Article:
Thanks for the info guys. Is there a specific fibre optic cable that I need to buy for the strobes. ie when I buy the strobes do I just ask for the cables to go with them? And what do I attach them to? Obviously to the strobes themselves, but then where does the cable go to? I don't think there is anyone locally that can help me if it requires specialised work, so I may have to figure it out myself.......which does not bode well. :roll:
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Postby cyberon » Tue Aug 17, 2010 7:28 am

Since an Ikelite housing is clear, you can get yourself a 10bar fibre optics cable for Inon and save yourself some money over the Inon fibre optics cable. This has a slip on connector at the sensor end and a 3M velco like stick on at the housing end. Alternatively if you do not like the slip on connection,you can buy an Inon connector separately and change that over. The 'L' connector kit comes with both the Inon Type 2/3 and Type 4 screw on connectors.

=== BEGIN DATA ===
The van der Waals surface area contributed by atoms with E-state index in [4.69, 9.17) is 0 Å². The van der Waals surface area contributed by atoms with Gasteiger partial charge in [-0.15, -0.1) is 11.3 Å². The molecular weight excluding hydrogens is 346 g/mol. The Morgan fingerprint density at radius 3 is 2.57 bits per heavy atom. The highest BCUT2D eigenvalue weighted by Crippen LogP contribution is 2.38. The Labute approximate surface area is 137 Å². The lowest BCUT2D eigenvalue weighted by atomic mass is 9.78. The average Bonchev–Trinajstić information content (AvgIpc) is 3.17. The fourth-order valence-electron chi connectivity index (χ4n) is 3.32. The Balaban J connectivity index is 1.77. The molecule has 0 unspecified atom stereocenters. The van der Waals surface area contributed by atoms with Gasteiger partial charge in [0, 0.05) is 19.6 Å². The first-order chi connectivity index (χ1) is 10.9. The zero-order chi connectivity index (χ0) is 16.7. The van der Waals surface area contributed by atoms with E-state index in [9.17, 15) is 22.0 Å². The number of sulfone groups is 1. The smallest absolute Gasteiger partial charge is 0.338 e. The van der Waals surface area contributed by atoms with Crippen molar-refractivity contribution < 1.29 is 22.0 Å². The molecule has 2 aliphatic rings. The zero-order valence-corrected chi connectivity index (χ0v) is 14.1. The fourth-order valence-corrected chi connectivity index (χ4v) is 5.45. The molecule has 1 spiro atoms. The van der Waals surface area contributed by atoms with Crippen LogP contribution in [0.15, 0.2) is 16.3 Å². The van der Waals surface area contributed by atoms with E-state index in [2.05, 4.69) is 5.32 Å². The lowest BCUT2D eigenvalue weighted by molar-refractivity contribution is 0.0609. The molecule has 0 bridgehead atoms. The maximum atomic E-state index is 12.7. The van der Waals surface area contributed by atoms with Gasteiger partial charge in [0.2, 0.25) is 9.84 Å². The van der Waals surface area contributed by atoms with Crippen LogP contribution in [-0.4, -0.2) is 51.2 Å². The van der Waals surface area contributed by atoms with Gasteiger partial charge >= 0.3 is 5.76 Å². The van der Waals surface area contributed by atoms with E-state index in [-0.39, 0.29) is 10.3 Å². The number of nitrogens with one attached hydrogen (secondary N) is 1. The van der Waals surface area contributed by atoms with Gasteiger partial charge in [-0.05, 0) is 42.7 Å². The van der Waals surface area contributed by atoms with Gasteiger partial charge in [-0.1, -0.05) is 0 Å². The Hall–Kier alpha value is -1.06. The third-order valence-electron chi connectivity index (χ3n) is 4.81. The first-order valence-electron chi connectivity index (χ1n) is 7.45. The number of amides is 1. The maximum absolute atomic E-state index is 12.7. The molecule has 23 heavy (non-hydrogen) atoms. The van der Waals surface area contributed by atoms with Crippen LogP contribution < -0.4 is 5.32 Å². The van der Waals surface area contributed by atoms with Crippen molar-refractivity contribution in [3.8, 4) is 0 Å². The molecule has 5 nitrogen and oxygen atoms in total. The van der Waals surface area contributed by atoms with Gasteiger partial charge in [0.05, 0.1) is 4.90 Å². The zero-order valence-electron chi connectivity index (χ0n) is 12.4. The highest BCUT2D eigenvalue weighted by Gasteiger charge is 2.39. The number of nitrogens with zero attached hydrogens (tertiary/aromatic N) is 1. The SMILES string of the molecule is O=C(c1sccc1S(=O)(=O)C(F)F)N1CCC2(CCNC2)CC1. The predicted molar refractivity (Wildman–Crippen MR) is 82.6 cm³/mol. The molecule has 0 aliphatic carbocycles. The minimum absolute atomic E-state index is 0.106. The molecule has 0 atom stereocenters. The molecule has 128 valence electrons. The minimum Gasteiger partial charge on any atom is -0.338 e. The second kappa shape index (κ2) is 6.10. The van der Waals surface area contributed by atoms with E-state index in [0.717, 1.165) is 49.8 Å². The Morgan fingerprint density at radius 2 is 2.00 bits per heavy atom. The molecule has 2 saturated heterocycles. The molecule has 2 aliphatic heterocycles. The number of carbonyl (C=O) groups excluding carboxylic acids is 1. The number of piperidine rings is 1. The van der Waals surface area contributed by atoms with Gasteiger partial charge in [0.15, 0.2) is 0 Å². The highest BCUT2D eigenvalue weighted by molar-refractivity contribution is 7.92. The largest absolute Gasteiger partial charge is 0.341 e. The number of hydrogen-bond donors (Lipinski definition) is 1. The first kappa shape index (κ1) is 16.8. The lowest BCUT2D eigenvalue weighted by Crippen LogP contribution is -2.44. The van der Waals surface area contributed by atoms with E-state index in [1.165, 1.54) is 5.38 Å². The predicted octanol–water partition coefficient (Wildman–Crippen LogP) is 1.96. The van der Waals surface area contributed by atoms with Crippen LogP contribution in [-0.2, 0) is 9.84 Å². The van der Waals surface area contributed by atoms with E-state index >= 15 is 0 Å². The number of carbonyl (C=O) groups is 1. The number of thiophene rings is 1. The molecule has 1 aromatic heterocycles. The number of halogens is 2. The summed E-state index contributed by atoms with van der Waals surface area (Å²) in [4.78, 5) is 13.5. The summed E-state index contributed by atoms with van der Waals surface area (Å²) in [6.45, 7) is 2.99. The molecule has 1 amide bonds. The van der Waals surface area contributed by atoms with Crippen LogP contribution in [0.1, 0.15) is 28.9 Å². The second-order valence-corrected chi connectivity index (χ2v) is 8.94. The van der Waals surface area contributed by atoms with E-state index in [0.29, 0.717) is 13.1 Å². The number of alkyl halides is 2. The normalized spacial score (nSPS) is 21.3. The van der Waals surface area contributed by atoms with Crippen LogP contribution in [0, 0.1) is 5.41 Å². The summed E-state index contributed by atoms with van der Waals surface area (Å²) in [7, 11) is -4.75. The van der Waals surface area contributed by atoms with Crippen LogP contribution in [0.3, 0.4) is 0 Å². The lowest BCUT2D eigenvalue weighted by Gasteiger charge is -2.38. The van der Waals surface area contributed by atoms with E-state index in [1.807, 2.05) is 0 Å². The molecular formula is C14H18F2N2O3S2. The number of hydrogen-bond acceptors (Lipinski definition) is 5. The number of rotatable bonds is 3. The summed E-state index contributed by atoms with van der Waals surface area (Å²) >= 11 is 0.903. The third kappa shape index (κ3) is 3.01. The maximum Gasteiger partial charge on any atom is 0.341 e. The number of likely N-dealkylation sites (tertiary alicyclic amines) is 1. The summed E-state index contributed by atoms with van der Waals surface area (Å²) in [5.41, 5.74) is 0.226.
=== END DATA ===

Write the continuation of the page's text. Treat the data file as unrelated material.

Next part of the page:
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Postby James » Tue Aug 17, 2010 9:49 am

To be clear, Inon strobes do not need or use a "slave sensor" as this function is built into the computerized function of the strobes.

I am not sure why you want to buy the Z240 strobes over the D2000. The Z240 is somewhat more powerful but also quite a bit more expenisve and while it does have the ability to hard wire sync in addition to optical sync vs the D/S2000 optical sync only, aside from that, the function of the D2000 is the same as the Z240.

Inon optical cables need to be able to see the camera flash, they need no sensor or trigger. To affix the cables to the housing in front of the camera strobe Inon makes a variety of mounts for many OEM housings or you can fabricate your own arrangement as I have done in the past.